Please ensure Javascript is enabled for purposes of website accessibility

Deja Ouch All Over Again: Why Got Stomped on Thursday

By Motley Fool Staff – May 15, 2019 at 12:00PM

You’re reading a free article with opinions that may differ from The Motley Fool’s Premium Investing Services. Become a Motley Fool member today to get instant access to our top analyst recommendations, in-depth research, investing resources, and more. Learn More

For the second time this year, the share price was halved in a single day.

Here's a simple recipe for a share price beatdown: Cut your earnings guidance not only for a single year, but for the next three, just to make it clear that whatever your turnaround plan is, you don't think it's going to show results anytime soon. That was what (STMP) did on Thursday, and by the end of the day, a stock that had been trading at $200 just three months ago was down to $38.

In this segment from Motley Fool Money, host Chris Hill and senior analysts Ron Gross and Jason Moser dig into the strategic shift the company is making by taking a step back from the U.S. Postal Service, its long-term goals, and whether the pain will be short-term or not.

To catch full episodes of all The Motley Fool's free podcasts, check out our podcast center. A full transcript follows the video.

This video was recorded on May 10, 2019.

Chris Hill: In late February, shares of were cut in half in a single day. That happened again this Thursday, when the company cut its earnings guidance for 2019 as well as 2020 and 2021. Ron, in less than three months, this stock has gone from $200 to $38.

Ron Gross: Brutal, and perhaps not getting any better anytime soon. They're claiming that the non-negotiable item for them was to no longer be the exclusive partner of the United States Postal Service, because they wanted ability to tap Amazon, FedEx, UPS. But that's just destroyed this business. Now, they're claiming that's a short-term pain, and once they can get into deals with those folks, they'll be able to offer multi different shipping arrangements to their customers, especially some of the smaller customers that use, and they'll be fine in the mid to longer term. That remains to be seen. The pain they're seeing now is due to the renegotiations with all these different customers. I think it's going to be painful for quite some time. I think perhaps they might never turn.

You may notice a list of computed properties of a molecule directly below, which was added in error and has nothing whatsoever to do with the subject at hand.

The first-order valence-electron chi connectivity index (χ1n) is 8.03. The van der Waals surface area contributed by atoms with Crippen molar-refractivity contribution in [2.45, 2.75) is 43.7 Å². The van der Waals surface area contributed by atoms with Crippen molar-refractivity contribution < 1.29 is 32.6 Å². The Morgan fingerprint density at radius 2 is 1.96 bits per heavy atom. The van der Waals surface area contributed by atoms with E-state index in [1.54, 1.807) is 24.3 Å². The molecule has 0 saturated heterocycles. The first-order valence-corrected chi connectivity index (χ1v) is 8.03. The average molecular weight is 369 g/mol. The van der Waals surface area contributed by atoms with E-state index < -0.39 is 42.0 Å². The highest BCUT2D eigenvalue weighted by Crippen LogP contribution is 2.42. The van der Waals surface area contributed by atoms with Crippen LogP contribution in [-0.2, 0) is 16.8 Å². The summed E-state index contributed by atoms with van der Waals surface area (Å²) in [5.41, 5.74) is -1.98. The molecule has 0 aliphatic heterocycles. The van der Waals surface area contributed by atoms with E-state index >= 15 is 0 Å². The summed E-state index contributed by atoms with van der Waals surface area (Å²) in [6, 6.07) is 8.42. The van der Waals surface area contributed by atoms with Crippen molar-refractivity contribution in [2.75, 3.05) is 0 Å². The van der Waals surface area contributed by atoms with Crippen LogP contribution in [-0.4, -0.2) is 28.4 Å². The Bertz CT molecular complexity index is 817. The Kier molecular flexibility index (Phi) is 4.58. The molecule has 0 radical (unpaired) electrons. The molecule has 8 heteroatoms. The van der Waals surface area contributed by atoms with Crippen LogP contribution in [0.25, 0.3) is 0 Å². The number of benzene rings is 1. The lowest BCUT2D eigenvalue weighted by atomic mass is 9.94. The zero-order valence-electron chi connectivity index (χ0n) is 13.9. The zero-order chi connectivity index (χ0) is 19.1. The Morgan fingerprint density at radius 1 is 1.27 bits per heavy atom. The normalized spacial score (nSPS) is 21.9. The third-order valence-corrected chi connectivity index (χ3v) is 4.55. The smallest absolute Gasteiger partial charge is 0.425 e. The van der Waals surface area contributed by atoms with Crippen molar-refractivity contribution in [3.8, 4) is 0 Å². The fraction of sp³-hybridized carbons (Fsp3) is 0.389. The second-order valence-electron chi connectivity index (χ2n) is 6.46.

Hill: From a negotiating standpoint, shouldn't we be betting on all these other huge companies like FedEx and Amazon, now that is much smaller than it was three months ago?

Gross: It's a formidably competitive area.

Jason Moser: I think that's a reasonable bet. I mean, you know that commercial where they spend the first 30 seconds trying to explain to you why their name is, even though they don't really sell overstock goods? I mean, I feel like is running into that brick wall as well. I don't know why the company is called at this point, because they're not really in the business of selling you stamps. They're trying to figure out where to take this business. It'll be a big branding problem going forward.

John Mackey, CEO of Whole Foods Market, an Amazon subsidiary, is a member of The Motley Fool's board of directors. Chris Hill owns shares of AMZN. Jason Moser owns shares of AMZN. Ron Gross owns shares of AMZN. The Motley Fool owns shares of and recommends AMZN, FDX, and The Motley Fool has a disclosure policy.

Invest Smarter with The Motley Fool

Join Over 1 Million Premium Members Receiving…

  • New Stock Picks Each Month
  • Detailed Analysis of Companies
  • Model Portfolios
  • Live Streaming During Market Hours
  • And Much More
Get Started Now

Stocks Mentioned Inc. Stock Quote Inc.

*Average returns of all recommendations since inception. Cost basis and return based on previous market day close.

Related Articles

Motley Fool Returns

Motley Fool Stock Advisor

Market-beating stocks from our award-winning analyst team.

Stock Advisor Returns
S&P 500 Returns

Calculated by average return of all stock recommendations since inception of the Stock Advisor service in February of 2002. Returns as of 09/26/2022.

Discounted offers are only available to new members. Stock Advisor list price is $199 per year.

Premium Investing Services

Invest better with The Motley Fool. Get stock recommendations, portfolio guidance, and more from The Motley Fool's premium services.